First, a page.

This morning I was up early sitting in front of my laptop writing in my journel. I found myself typing in a phrase that my father used to use every time he would put in a new typewritter ribbion to make sure it was working right (he is now 84 and uses a computer). If I remember correctly it was also a phrase used in almost all typing classes when I was growing up. The phrase is “This is the time for all good men to come to the aid of their country.”

    Setting aside the sexist language in the old phrase it captures the only and best hope for what is happening to us in this country. Perhaps this one shinning moment in pop culture will lead to something….or then again we might just be to far gone along the path written about by Neil Postman in his book Amusing ourselves to death.

  9. hilarity Says:

    I’ve said this elsewhere after seeing this show: this is a way to get the word out to middle America. We need to embrace Hollywood instead of allowing the right to villify it, forcing liberals to keep it at arms length. David Kelley has done this before with Spader’s character – I believe I saw a show last fall that was outstanding. He casts Shatner as the kooky conservative and Spader as the liberal and they are best friends on the show. But that aside, this is one great way to creep into the hearts of the couch potatoes out there in middle America. Let Clooney continue to make great movies with heart and message, applaud Kelley for his sensational closing arguments, and DEFEND these people who are finding ways to speak out on our behalf!!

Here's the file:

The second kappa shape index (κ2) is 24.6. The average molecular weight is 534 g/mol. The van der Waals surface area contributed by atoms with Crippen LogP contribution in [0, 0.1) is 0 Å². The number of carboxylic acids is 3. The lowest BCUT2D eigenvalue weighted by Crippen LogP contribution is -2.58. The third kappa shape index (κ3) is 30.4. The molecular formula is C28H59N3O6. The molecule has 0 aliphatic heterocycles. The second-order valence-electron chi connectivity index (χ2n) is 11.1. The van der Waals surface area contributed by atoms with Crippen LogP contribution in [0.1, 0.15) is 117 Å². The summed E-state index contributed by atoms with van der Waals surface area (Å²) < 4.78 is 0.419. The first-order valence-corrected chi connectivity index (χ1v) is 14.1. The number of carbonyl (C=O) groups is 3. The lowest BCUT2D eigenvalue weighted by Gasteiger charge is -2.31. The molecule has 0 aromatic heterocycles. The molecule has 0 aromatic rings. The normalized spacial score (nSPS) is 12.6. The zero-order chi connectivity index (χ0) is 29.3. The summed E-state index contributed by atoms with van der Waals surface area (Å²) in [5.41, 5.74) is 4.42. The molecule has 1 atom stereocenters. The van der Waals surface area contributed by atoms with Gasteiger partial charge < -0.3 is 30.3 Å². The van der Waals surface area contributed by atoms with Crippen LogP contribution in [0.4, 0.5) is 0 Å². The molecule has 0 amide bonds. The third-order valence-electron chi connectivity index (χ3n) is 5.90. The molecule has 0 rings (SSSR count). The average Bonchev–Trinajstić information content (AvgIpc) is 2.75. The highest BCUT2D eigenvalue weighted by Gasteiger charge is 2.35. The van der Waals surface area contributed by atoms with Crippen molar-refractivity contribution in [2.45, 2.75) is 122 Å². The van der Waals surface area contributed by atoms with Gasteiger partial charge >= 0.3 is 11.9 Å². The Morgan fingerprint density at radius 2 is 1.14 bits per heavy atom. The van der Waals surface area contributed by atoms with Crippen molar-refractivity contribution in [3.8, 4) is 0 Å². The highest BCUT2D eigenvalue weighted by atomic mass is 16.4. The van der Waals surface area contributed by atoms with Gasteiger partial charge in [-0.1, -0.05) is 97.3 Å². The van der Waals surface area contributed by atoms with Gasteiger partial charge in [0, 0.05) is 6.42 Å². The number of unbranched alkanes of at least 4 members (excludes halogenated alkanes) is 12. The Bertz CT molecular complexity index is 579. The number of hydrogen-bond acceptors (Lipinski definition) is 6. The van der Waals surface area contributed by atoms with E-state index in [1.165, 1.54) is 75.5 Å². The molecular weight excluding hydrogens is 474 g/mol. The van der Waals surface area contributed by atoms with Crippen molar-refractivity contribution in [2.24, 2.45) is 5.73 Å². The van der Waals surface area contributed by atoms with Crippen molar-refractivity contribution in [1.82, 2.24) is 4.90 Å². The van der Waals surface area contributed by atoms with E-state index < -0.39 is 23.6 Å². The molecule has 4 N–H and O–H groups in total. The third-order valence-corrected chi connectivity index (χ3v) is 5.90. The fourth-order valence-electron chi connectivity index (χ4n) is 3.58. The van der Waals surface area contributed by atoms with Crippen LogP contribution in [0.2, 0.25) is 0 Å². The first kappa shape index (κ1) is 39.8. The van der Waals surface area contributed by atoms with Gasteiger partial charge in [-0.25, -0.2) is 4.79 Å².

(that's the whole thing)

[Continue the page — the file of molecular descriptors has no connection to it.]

10. RJHall Says:

    [quote]I am an avid reader but I never really read murder mysteries until recently, now I love them. I read that the recent surge in the popularity of this literature is because of the justice it provides. You have a bad guy and a good guy and the good guy always wins. Justice prevails and it makes you feel good when it does. In this world of injustice and indifference, we can get satisfaction even if it’s fiction.[/quote]

    I am an avid reader of science fiction, which for decades has been called “escapist” even though it really isn’t, as the best of it prepares readers for scenarios involving energy crises, environmental destruction, and other “daily dooms.” Now it turns out it is MYSTERY fiction that is really “escapist”!

    I agree it’s a dreary sign of how unconnected politicians are from the people that none of them are saying what this “Boston Legal” speech says. But, maybe the fact and popularity of this speech might INSPIRE some of the Democratic politicians into seeing it is OK to start saying this sort of thing? Just like the first boy to laugh at the Emperor’s new clothes inspired everybody else into seeing it was OK to laugh? (Then again, seeing the Democratic Senators’ attacks on Russell Feingold, maybe not.)